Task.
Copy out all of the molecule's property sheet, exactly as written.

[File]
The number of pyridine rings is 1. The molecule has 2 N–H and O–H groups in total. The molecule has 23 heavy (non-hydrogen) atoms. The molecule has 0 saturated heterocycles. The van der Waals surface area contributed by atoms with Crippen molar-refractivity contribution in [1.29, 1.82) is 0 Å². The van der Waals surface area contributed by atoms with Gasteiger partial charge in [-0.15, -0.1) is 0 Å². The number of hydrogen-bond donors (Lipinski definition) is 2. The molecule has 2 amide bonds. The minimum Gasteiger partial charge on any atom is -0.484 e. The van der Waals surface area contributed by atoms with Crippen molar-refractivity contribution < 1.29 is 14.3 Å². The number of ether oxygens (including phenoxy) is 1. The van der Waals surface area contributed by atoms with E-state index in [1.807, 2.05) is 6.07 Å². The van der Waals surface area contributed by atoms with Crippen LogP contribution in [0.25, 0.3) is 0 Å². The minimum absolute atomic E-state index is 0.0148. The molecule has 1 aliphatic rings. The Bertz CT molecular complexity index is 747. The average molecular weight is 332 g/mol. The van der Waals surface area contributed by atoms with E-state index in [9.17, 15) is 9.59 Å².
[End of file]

The number of pyridine rings is 1. The molecule has 2 N–H and O–H groups in total. The molecule has 23 heavy (non-hydrogen) atoms. The molecule has 0 saturated heterocycles. The van der Waals surface area contributed by atoms with Crippen molar-refractivity contribution in [1.29, 1.82) is 0 Å². The van der Waals surface area contributed by atoms with Gasteiger partial charge in [-0.15, -0.1) is 0 Å². The number of hydrogen-bond donors (Lipinski definition) is 2. The molecule has 2 amide bonds. The minimum Gasteiger partial charge on any atom is -0.484 e. The van der Waals surface area contributed by atoms with Crippen molar-refractivity contribution < 1.29 is 14.3 Å². The number of ether oxygens (including phenoxy) is 1. The van der Waals surface area contributed by atoms with E-state index in [1.807, 2.05) is 6.07 Å². The van der Waals surface area contributed by atoms with Crippen LogP contribution in [0.25, 0.3) is 0 Å². The minimum absolute atomic E-state index is 0.0148. The molecule has 1 aliphatic rings. The Bertz CT molecular complexity index is 747. The average molecular weight is 332 g/mol. The van der Waals surface area contributed by atoms with E-state index in [9.17, 15) is 9.59 Å².